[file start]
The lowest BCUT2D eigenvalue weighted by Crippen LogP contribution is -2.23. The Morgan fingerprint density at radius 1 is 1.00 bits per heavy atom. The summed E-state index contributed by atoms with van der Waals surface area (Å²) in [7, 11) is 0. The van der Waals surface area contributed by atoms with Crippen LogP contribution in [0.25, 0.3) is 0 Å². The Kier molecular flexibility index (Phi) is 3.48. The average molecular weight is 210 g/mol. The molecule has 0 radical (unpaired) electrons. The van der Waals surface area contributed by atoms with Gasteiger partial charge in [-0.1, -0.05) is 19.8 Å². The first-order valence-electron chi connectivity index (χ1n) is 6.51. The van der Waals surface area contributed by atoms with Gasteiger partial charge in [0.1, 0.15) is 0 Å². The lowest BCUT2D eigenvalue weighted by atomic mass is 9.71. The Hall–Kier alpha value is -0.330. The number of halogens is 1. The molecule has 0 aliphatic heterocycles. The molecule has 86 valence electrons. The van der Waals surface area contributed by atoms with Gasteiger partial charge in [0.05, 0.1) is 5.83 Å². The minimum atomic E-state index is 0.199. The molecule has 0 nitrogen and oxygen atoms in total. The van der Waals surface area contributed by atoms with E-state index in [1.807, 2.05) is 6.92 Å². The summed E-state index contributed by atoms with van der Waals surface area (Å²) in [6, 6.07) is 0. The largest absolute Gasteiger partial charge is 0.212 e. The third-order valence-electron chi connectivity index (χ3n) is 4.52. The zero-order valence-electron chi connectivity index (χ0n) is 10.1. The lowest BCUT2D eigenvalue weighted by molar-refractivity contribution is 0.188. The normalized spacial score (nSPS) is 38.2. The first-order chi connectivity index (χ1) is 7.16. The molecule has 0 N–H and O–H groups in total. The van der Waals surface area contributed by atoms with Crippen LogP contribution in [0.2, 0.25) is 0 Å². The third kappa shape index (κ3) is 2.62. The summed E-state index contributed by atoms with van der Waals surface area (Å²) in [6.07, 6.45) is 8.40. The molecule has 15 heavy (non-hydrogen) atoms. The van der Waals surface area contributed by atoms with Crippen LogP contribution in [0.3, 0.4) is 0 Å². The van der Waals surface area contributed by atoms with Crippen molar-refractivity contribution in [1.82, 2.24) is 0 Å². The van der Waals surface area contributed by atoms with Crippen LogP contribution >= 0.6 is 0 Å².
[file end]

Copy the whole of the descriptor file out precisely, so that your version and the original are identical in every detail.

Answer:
The lowest BCUT2D eigenvalue weighted by Crippen LogP contribution is -2.23. The Morgan fingerprint density at radius 1 is 1.00 bits per heavy atom. The summed E-state index contributed by atoms with van der Waals surface area (Å²) in [7, 11) is 0. The van der Waals surface area contributed by atoms with Crippen LogP contribution in [0.25, 0.3) is 0 Å². The Kier molecular flexibility index (Phi) is 3.48. The average molecular weight is 210 g/mol. The molecule has 0 radical (unpaired) electrons. The van der Waals surface area contributed by atoms with Gasteiger partial charge in [-0.1, -0.05) is 19.8 Å². The first-order valence-electron chi connectivity index (χ1n) is 6.51. The van der Waals surface area contributed by atoms with Gasteiger partial charge in [0.1, 0.15) is 0 Å². The lowest BCUT2D eigenvalue weighted by atomic mass is 9.71. The Hall–Kier alpha value is -0.330. The number of halogens is 1. The molecule has 0 aliphatic heterocycles. The molecule has 86 valence electrons. The van der Waals surface area contributed by atoms with Gasteiger partial charge in [0.05, 0.1) is 5.83 Å². The minimum atomic E-state index is 0.199. The molecule has 0 nitrogen and oxygen atoms in total. The van der Waals surface area contributed by atoms with E-state index in [1.807, 2.05) is 6.92 Å². The summed E-state index contributed by atoms with van der Waals surface area (Å²) in [6, 6.07) is 0. The largest absolute Gasteiger partial charge is 0.212 e. The third-order valence-electron chi connectivity index (χ3n) is 4.52. The zero-order valence-electron chi connectivity index (χ0n) is 10.1. The lowest BCUT2D eigenvalue weighted by molar-refractivity contribution is 0.188. The normalized spacial score (nSPS) is 38.2. The first-order chi connectivity index (χ1) is 7.16. The molecule has 0 N–H and O–H groups in total. The van der Waals surface area contributed by atoms with Crippen LogP contribution in [0.2, 0.25) is 0 Å². The third kappa shape index (κ3) is 2.62. The summed E-state index contributed by atoms with van der Waals surface area (Å²) in [6.07, 6.45) is 8.40. The molecule has 15 heavy (non-hydrogen) atoms. The van der Waals surface area contributed by atoms with Crippen LogP contribution in [0.3, 0.4) is 0 Å². The van der Waals surface area contributed by atoms with Crippen molar-refractivity contribution in [1.82, 2.24) is 0 Å². The van der Waals surface area contributed by atoms with Crippen LogP contribution >= 0.6 is 0 Å².